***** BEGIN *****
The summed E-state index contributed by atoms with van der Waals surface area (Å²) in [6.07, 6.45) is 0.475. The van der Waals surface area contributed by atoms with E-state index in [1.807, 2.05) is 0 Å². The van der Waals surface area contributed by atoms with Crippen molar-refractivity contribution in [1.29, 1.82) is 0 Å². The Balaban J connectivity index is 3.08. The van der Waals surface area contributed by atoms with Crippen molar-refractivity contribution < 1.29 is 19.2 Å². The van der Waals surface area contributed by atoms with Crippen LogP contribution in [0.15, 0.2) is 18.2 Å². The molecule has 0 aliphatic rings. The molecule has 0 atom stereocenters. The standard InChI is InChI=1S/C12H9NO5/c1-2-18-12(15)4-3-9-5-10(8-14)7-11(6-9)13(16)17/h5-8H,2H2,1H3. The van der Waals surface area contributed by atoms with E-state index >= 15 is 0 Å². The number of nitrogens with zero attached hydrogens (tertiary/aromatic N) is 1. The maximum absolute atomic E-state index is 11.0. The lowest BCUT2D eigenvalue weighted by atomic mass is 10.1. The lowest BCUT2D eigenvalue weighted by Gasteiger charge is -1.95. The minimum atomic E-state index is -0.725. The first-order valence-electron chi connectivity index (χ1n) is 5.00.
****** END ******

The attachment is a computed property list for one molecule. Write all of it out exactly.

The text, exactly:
The summed E-state index contributed by atoms with van der Waals surface area (Å²) in [6.07, 6.45) is 0.475. The van der Waals surface area contributed by atoms with E-state index in [1.807, 2.05) is 0 Å². The van der Waals surface area contributed by atoms with Crippen molar-refractivity contribution in [1.29, 1.82) is 0 Å². The Balaban J connectivity index is 3.08. The van der Waals surface area contributed by atoms with Crippen molar-refractivity contribution < 1.29 is 19.2 Å². The van der Waals surface area contributed by atoms with Crippen LogP contribution in [0.15, 0.2) is 18.2 Å². The molecule has 0 aliphatic rings. The molecule has 0 atom stereocenters. The standard InChI is InChI=1S/C12H9NO5/c1-2-18-12(15)4-3-9-5-10(8-14)7-11(6-9)13(16)17/h5-8H,2H2,1H3. The van der Waals surface area contributed by atoms with E-state index >= 15 is 0 Å². The number of nitrogens with zero attached hydrogens (tertiary/aromatic N) is 1. The maximum absolute atomic E-state index is 11.0. The lowest BCUT2D eigenvalue weighted by atomic mass is 10.1. The lowest BCUT2D eigenvalue weighted by Gasteiger charge is -1.95. The minimum atomic E-state index is -0.725. The first-order valence-electron chi connectivity index (χ1n) is 5.00.